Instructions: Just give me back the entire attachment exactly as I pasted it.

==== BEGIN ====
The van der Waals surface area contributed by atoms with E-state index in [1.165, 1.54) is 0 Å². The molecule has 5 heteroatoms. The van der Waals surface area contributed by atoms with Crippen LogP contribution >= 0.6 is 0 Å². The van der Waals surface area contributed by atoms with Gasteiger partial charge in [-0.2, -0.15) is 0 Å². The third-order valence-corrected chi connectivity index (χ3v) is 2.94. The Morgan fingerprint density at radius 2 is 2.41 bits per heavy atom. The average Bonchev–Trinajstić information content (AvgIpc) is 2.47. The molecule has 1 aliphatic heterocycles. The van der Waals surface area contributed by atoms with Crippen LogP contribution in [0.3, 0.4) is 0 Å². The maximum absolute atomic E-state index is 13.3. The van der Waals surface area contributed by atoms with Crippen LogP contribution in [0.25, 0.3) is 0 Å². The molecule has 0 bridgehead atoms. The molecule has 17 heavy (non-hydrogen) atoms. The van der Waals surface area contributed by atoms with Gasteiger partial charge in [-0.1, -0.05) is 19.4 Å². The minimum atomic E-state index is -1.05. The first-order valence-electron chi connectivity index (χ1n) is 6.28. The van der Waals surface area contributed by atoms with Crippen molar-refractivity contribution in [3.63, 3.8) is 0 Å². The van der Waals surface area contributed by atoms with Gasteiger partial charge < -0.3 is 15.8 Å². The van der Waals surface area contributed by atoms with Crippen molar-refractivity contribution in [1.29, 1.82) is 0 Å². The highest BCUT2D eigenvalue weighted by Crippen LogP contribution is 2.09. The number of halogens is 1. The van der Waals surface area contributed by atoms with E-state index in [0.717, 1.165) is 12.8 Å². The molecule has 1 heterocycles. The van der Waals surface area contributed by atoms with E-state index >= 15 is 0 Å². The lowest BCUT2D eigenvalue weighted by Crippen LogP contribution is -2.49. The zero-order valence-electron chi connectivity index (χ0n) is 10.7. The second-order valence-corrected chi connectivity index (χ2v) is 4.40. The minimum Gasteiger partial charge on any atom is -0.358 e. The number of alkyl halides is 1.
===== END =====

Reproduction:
The van der Waals surface area contributed by atoms with E-state index in [1.165, 1.54) is 0 Å². The molecule has 5 heteroatoms. The van der Waals surface area contributed by atoms with Crippen LogP contribution >= 0.6 is 0 Å². The van der Waals surface area contributed by atoms with Gasteiger partial charge in [-0.2, -0.15) is 0 Å². The third-order valence-corrected chi connectivity index (χ3v) is 2.94. The Morgan fingerprint density at radius 2 is 2.41 bits per heavy atom. The average Bonchev–Trinajstić information content (AvgIpc) is 2.47. The molecule has 1 aliphatic heterocycles. The van der Waals surface area contributed by atoms with Crippen LogP contribution in [0.3, 0.4) is 0 Å². The maximum absolute atomic E-state index is 13.3. The van der Waals surface area contributed by atoms with Crippen LogP contribution in [0.25, 0.3) is 0 Å². The molecule has 0 bridgehead atoms. The molecule has 17 heavy (non-hydrogen) atoms. The van der Waals surface area contributed by atoms with Gasteiger partial charge in [-0.1, -0.05) is 19.4 Å². The minimum atomic E-state index is -1.05. The first-order valence-electron chi connectivity index (χ1n) is 6.28. The van der Waals surface area contributed by atoms with Crippen molar-refractivity contribution in [3.63, 3.8) is 0 Å². The van der Waals surface area contributed by atoms with Gasteiger partial charge < -0.3 is 15.8 Å². The van der Waals surface area contributed by atoms with Crippen molar-refractivity contribution in [1.29, 1.82) is 0 Å². The highest BCUT2D eigenvalue weighted by Crippen LogP contribution is 2.09. The number of halogens is 1. The van der Waals surface area contributed by atoms with E-state index in [0.717, 1.165) is 12.8 Å². The molecule has 1 heterocycles. The van der Waals surface area contributed by atoms with E-state index >= 15 is 0 Å². The lowest BCUT2D eigenvalue weighted by Crippen LogP contribution is -2.49. The zero-order valence-electron chi connectivity index (χ0n) is 10.7. The second-order valence-corrected chi connectivity index (χ2v) is 4.40. The minimum Gasteiger partial charge on any atom is -0.358 e. The number of alkyl halides is 1.